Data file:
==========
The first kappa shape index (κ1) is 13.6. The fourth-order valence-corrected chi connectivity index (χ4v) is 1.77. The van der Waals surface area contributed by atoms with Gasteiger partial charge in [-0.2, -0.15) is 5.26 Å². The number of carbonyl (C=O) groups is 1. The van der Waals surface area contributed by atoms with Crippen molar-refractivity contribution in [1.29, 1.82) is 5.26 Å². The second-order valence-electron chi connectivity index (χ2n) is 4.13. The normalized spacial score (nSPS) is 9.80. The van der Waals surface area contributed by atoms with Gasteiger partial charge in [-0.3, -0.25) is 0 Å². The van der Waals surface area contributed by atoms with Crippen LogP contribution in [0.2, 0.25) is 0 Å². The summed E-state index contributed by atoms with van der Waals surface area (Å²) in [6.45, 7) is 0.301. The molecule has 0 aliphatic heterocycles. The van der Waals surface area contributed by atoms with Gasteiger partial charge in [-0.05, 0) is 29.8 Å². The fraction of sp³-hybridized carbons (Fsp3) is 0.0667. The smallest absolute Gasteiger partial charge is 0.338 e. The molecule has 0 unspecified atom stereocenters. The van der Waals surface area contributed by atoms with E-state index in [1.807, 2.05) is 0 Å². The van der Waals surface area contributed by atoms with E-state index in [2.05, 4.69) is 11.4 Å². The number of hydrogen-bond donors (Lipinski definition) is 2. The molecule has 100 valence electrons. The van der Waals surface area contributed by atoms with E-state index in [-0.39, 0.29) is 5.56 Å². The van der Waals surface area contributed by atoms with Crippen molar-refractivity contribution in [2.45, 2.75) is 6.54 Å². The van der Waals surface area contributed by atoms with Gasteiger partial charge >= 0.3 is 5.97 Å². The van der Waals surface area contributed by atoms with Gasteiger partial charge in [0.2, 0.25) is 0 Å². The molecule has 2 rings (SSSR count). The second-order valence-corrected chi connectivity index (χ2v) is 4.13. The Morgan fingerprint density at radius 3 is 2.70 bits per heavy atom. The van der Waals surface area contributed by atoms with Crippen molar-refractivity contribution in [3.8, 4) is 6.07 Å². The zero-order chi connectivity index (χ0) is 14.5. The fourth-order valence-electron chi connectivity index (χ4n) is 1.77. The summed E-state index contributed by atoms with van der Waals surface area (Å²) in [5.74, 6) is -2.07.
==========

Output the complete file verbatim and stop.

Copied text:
The first kappa shape index (κ1) is 13.6. The fourth-order valence-corrected chi connectivity index (χ4v) is 1.77. The van der Waals surface area contributed by atoms with Gasteiger partial charge in [-0.2, -0.15) is 5.26 Å². The number of carbonyl (C=O) groups is 1. The van der Waals surface area contributed by atoms with Crippen molar-refractivity contribution in [1.29, 1.82) is 5.26 Å². The second-order valence-electron chi connectivity index (χ2n) is 4.13. The normalized spacial score (nSPS) is 9.80. The van der Waals surface area contributed by atoms with Gasteiger partial charge in [-0.3, -0.25) is 0 Å². The van der Waals surface area contributed by atoms with Crippen LogP contribution in [0.2, 0.25) is 0 Å². The summed E-state index contributed by atoms with van der Waals surface area (Å²) in [6.45, 7) is 0.301. The molecule has 0 aliphatic heterocycles. The van der Waals surface area contributed by atoms with Gasteiger partial charge in [-0.05, 0) is 29.8 Å². The fraction of sp³-hybridized carbons (Fsp3) is 0.0667. The smallest absolute Gasteiger partial charge is 0.338 e. The molecule has 0 unspecified atom stereocenters. The van der Waals surface area contributed by atoms with E-state index in [1.807, 2.05) is 0 Å². The van der Waals surface area contributed by atoms with E-state index in [2.05, 4.69) is 11.4 Å². The number of hydrogen-bond donors (Lipinski definition) is 2. The molecule has 100 valence electrons. The van der Waals surface area contributed by atoms with E-state index in [-0.39, 0.29) is 5.56 Å². The van der Waals surface area contributed by atoms with Crippen molar-refractivity contribution in [2.45, 2.75) is 6.54 Å². The van der Waals surface area contributed by atoms with Gasteiger partial charge >= 0.3 is 5.97 Å². The van der Waals surface area contributed by atoms with Gasteiger partial charge in [0.2, 0.25) is 0 Å². The molecule has 2 rings (SSSR count). The second-order valence-corrected chi connectivity index (χ2v) is 4.13. The Morgan fingerprint density at radius 3 is 2.70 bits per heavy atom. The van der Waals surface area contributed by atoms with Crippen molar-refractivity contribution in [3.8, 4) is 6.07 Å². The zero-order chi connectivity index (χ0) is 14.5. The fourth-order valence-electron chi connectivity index (χ4n) is 1.77. The summed E-state index contributed by atoms with van der Waals surface area (Å²) in [5.74, 6) is -2.07.